06/11/2012 08:27 EDT | Updated 08/11/2012 05:12 EDT

TSX Stock Prices: Spain Bank Bailout's Euphoria Turns To Fear As Day Wears On

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TORONTO - The Toronto stock market closed lower Monday as early relief that Spain would get a bailout for its banking sector turned to questions about whether the country can repay billions of euros in new loans.

The S&P/TSX composite index dropped 98.85 points to 11,401.78.

The TSX had earlier jumped almost 100 points after Spain admitted Saturday it needed help in recapitalizing its debt-laden banks and eurozone finance ministers responded with up to €100 billion in loans available. The country's banks are stuck with non-performing loans and other toxic assets after the collapse of a real estate bubble. Spain has yet to say how much of this money it will tap.

But the TSX gave up early advances as traders wondered whether Madrid can manage the extra debt and whether it will be forced to ask for further aid.

"I think that’s really the issue and what concerns markets the most," said Chris King, portfolio manager at Morgan, Meighen and Associates.

"There’s more writedowns to come and ultimately it’s a process of writing things off, all the while maintaining liquidity and equity in your banking system as we remove more than a decade of excess from the banking system and there’s always a price to be paid."

The TSX Venture Exchange was off 16.22 points to 1,276.71.

The Canadian dollar also shed early gains as early advances in commodities weakened and the greenback strengthened, closing down 0.4 of a cent to 96.97 cents US.

U.S. markets also shed early gains with the Dow Jones industrial average down 142.97 points at 12,411.23.

The Nasdaq composite index was off 48.69 points to 2,809.73 and the S&P 500 index dipped 16.73 points to 1,308.93.

Uncertainty about the bank bailout was also evident on bond markets. The rate on Spanish 10-year bonds — a direct measure of how much investors trust a country to pay its debt obligations — started the day around six per cent but the yield later rose to 6.47 per cent, edging closer to the seven per cent level that is deemed to be unsustainable.

Prices for oil and metals initially advanced but the July crude contract on the New York Mercantile Exchange ended the session down $1.40 at US$82.70 a barrel. The TSX energy sector slipped 1.65 per cent and Suncor Energy (TSX:SU) gave back 70 cents to C$28.33.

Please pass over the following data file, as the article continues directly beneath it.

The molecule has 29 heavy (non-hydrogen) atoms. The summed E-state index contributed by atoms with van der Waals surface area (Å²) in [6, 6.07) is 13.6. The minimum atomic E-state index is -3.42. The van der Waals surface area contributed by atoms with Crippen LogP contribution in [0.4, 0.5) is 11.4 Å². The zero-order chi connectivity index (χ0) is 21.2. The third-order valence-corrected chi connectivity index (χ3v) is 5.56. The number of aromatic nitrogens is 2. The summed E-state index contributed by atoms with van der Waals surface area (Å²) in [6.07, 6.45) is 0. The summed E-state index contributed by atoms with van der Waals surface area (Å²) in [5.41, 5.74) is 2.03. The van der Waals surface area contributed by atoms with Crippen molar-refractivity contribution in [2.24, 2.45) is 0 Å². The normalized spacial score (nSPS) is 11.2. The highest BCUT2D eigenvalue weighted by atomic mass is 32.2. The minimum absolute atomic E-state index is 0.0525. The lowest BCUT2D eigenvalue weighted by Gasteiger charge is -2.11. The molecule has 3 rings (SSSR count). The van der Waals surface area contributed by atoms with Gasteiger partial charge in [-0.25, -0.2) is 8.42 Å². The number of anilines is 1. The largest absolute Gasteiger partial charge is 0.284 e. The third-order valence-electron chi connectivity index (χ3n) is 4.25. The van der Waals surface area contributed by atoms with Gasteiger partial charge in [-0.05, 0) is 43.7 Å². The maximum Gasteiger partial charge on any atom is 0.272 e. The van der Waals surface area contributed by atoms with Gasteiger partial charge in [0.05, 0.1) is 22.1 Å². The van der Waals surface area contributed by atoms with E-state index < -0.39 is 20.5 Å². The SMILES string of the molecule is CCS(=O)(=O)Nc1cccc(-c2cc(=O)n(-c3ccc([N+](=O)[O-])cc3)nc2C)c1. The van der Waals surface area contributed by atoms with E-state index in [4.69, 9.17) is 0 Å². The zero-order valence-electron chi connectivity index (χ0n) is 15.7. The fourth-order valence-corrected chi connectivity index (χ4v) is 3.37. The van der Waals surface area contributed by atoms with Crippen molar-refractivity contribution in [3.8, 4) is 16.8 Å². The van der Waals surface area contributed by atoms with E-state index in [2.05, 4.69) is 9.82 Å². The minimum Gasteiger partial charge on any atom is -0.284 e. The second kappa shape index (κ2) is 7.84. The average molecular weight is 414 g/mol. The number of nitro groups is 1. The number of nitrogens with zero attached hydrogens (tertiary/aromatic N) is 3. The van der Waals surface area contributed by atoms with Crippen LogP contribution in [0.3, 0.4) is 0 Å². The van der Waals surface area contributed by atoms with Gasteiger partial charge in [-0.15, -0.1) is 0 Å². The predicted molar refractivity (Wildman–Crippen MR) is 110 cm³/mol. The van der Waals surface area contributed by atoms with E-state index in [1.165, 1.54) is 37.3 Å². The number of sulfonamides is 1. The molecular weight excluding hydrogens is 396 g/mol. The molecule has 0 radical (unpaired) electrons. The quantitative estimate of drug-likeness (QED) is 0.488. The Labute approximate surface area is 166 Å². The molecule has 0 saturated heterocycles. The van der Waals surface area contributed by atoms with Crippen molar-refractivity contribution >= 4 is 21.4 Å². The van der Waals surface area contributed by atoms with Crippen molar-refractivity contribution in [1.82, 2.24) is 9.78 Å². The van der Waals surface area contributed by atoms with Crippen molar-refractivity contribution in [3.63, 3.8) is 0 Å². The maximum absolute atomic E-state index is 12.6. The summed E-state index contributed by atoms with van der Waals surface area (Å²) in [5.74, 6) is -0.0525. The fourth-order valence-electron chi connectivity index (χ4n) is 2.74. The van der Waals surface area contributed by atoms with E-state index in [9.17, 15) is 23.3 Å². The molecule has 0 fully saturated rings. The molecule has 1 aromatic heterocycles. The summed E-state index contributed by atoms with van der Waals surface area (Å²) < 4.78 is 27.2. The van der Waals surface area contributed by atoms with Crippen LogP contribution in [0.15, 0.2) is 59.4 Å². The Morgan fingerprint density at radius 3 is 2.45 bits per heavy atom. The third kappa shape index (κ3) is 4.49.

The base metals sector declined about 2.5 per cent as July copper was up six cents to US$3.34 a pound. Ivanhoe Mines (TSX:IVN) moved down 44 cents to C$10.28.

The gold sector was down about 1.2 per cent as August bullion in New York climbed $5.40 to US$1,596.80 an ounce. Barrick Gold Corp. (TSX:ABX) faded 53 cents to C$39.60.

All sectors were negative save for a small advance in consumer staples. Grocer Loblaw Cos. (TSX:L) gained 37 cents to $32.69.

Traders also opted for caution ahead of this weekend when Greek voters head to the polls in an election likely to determine whether the debt-mired country will stick with the euro. If Greece leaves the common currency, that will raise questions about whether others might follow suit.

"There’s enough concern about uncertainty out there that people are not taking undue exposures," added King.

Stock markets have been under increasing pressure over the last six weeks, in particular, as the eurozone debt crisis spread to Spain's banking sector. But the TSX gained almost two per cent last week amid a bout of bargain-hunting after having endured a string of losses that left the main index down more than 11 per cent from its highs of late February.

Meanwhile, traders also digested data from China that came out over the weekend indicating that the government of the world's second biggest economy can concentrate on further measures to boost growth.

China’s statistics bureau said that industrial production grew 9.6 per cent in May from a year earlier, higher than the 9.3 per cent growth registered in April. But it was lower than the 9.9 per cent gain that analysts expected.

Exports rose 15.3 per cent from a year earlier, beating 4.9 per cent growth in April and higher than the 6.9 per cent rise forecast by economists.

On the inflation front, consumer and wholesale price gains eased more than expected with the May consumer price index rising by three per cent, down from 3.4 per cent in April.

There was relief on markets last week after China's central bank cut a key lending rate by 0.25 per cent, its first rate cut in about four years.

In corporate news, convenience store chain Alimentation Couche-Tard (TSX:ATD.B) issued another warning to shareholders of Statoil Fuel & Retail who may be waiting for a higher offer. The Montreal-area company that owns Mac’s and Couche-Tard convenience stores and Circle K gas bars says it won’t pay more for the Scandinavian company. Couche-Tard’s offer values Statoil Fuel at about $2.7 billion. Its shares edged 54 cents lower to $41.15.

Kinross Gold Corp. (TSX:K) was off three cents at $8.48 after it said production had resumed at its Tasiast mine in Mauritania following a labour dispute that was resolved Saturday. The Toronto-based company has said the work stoppage was illegal. It provided no details of how the dispute was resolved in Monday's announcement.

NovaGold Resources Inc. (TSX:NG) said Monday it has signed a deal to sell its Rock Creek property in Nome, Alaska to Bering Straits Native Corp. Financial terms of the deal were not immediately available. NovaGold shares were down 17 cents at $5.96.

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